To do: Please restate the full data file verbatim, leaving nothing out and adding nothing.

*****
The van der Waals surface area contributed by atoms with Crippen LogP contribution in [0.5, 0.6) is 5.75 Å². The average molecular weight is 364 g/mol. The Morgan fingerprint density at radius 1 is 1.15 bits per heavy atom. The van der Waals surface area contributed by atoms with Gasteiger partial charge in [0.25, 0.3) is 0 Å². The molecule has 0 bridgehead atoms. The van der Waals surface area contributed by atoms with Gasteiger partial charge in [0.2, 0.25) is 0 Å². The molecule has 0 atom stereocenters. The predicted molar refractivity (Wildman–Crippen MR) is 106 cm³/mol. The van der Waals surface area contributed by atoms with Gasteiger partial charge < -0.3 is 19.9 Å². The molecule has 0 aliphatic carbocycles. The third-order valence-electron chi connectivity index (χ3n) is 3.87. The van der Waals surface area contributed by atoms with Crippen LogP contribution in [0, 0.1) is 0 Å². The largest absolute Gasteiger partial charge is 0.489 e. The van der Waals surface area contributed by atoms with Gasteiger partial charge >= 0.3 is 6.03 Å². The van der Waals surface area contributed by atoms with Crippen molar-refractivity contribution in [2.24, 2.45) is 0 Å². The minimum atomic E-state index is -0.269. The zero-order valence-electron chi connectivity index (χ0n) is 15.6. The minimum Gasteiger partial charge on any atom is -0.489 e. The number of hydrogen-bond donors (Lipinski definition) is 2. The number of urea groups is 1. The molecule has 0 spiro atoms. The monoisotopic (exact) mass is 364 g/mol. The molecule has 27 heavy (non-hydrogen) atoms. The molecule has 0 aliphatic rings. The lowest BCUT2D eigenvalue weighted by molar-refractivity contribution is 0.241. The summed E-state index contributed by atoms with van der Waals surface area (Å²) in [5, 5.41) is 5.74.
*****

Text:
The van der Waals surface area contributed by atoms with Crippen LogP contribution in [0.5, 0.6) is 5.75 Å². The average molecular weight is 364 g/mol. The Morgan fingerprint density at radius 1 is 1.15 bits per heavy atom. The van der Waals surface area contributed by atoms with Gasteiger partial charge in [0.25, 0.3) is 0 Å². The molecule has 0 bridgehead atoms. The van der Waals surface area contributed by atoms with Gasteiger partial charge in [0.2, 0.25) is 0 Å². The molecule has 0 atom stereocenters. The predicted molar refractivity (Wildman–Crippen MR) is 106 cm³/mol. The van der Waals surface area contributed by atoms with Gasteiger partial charge < -0.3 is 19.9 Å². The molecule has 0 aliphatic carbocycles. The third-order valence-electron chi connectivity index (χ3n) is 3.87. The van der Waals surface area contributed by atoms with Crippen LogP contribution in [0, 0.1) is 0 Å². The largest absolute Gasteiger partial charge is 0.489 e. The van der Waals surface area contributed by atoms with Gasteiger partial charge >= 0.3 is 6.03 Å². The van der Waals surface area contributed by atoms with Crippen molar-refractivity contribution in [2.24, 2.45) is 0 Å². The minimum atomic E-state index is -0.269. The zero-order valence-electron chi connectivity index (χ0n) is 15.6. The minimum Gasteiger partial charge on any atom is -0.489 e. The number of hydrogen-bond donors (Lipinski definition) is 2. The number of urea groups is 1. The molecule has 0 spiro atoms. The monoisotopic (exact) mass is 364 g/mol. The molecule has 27 heavy (non-hydrogen) atoms. The molecule has 0 aliphatic rings. The lowest BCUT2D eigenvalue weighted by molar-refractivity contribution is 0.241. The summed E-state index contributed by atoms with van der Waals surface area (Å²) in [5, 5.41) is 5.74.